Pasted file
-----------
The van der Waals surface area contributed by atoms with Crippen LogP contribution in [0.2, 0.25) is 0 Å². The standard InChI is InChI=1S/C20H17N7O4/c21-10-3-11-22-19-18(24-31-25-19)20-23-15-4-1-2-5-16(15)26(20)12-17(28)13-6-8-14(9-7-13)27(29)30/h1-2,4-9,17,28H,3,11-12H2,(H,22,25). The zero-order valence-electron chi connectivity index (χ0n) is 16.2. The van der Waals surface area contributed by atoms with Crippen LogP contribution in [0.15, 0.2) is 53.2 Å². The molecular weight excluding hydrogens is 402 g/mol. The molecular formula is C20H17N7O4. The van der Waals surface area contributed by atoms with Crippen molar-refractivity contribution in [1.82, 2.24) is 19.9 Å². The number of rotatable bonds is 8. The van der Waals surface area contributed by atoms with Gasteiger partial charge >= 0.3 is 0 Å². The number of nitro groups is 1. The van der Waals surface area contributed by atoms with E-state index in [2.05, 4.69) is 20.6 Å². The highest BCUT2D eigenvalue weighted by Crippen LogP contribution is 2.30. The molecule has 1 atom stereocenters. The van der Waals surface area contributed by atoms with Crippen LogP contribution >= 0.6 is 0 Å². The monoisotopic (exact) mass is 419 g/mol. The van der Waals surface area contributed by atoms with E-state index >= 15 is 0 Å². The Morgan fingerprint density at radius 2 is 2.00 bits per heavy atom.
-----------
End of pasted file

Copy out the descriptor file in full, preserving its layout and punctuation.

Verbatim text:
The van der Waals surface area contributed by atoms with Crippen LogP contribution in [0.2, 0.25) is 0 Å². The standard InChI is InChI=1S/C20H17N7O4/c21-10-3-11-22-19-18(24-31-25-19)20-23-15-4-1-2-5-16(15)26(20)12-17(28)13-6-8-14(9-7-13)27(29)30/h1-2,4-9,17,28H,3,11-12H2,(H,22,25). The zero-order valence-electron chi connectivity index (χ0n) is 16.2. The van der Waals surface area contributed by atoms with Crippen LogP contribution in [0.15, 0.2) is 53.2 Å². The molecular weight excluding hydrogens is 402 g/mol. The molecular formula is C20H17N7O4. The van der Waals surface area contributed by atoms with Crippen molar-refractivity contribution in [1.82, 2.24) is 19.9 Å². The number of rotatable bonds is 8. The van der Waals surface area contributed by atoms with Gasteiger partial charge >= 0.3 is 0 Å². The number of nitro groups is 1. The van der Waals surface area contributed by atoms with E-state index in [2.05, 4.69) is 20.6 Å². The highest BCUT2D eigenvalue weighted by Crippen LogP contribution is 2.30. The molecule has 1 atom stereocenters. The van der Waals surface area contributed by atoms with Crippen LogP contribution >= 0.6 is 0 Å². The monoisotopic (exact) mass is 419 g/mol. The van der Waals surface area contributed by atoms with E-state index >= 15 is 0 Å². The Morgan fingerprint density at radius 2 is 2.00 bits per heavy atom.